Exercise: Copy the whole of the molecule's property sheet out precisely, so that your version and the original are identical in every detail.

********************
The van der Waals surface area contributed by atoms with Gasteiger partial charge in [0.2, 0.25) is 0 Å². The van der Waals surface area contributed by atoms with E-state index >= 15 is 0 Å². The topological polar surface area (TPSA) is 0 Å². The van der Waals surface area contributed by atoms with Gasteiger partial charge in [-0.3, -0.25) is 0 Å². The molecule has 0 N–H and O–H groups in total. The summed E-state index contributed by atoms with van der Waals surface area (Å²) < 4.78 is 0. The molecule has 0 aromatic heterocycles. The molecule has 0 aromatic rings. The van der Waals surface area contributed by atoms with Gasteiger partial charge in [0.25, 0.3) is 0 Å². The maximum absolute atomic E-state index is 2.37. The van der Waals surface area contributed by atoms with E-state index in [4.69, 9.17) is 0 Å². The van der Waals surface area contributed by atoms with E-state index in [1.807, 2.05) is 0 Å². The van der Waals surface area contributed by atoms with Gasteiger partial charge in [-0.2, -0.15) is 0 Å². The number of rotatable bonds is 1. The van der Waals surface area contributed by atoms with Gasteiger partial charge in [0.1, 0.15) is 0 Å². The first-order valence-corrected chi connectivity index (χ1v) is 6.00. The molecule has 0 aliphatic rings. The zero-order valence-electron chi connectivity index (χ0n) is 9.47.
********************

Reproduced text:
The van der Waals surface area contributed by atoms with Gasteiger partial charge in [0.2, 0.25) is 0 Å². The van der Waals surface area contributed by atoms with E-state index >= 15 is 0 Å². The topological polar surface area (TPSA) is 0 Å². The van der Waals surface area contributed by atoms with Gasteiger partial charge in [-0.3, -0.25) is 0 Å². The molecule has 0 N–H and O–H groups in total. The summed E-state index contributed by atoms with van der Waals surface area (Å²) < 4.78 is 0. The molecule has 0 aromatic heterocycles. The molecule has 0 aromatic rings. The van der Waals surface area contributed by atoms with Gasteiger partial charge in [0.25, 0.3) is 0 Å². The maximum absolute atomic E-state index is 2.37. The van der Waals surface area contributed by atoms with E-state index in [4.69, 9.17) is 0 Å². The van der Waals surface area contributed by atoms with E-state index in [1.807, 2.05) is 0 Å². The van der Waals surface area contributed by atoms with Gasteiger partial charge in [-0.2, -0.15) is 0 Å². The number of rotatable bonds is 1. The van der Waals surface area contributed by atoms with Gasteiger partial charge in [0.1, 0.15) is 0 Å². The first-order valence-corrected chi connectivity index (χ1v) is 6.00. The molecule has 0 aliphatic rings. The zero-order valence-electron chi connectivity index (χ0n) is 9.47.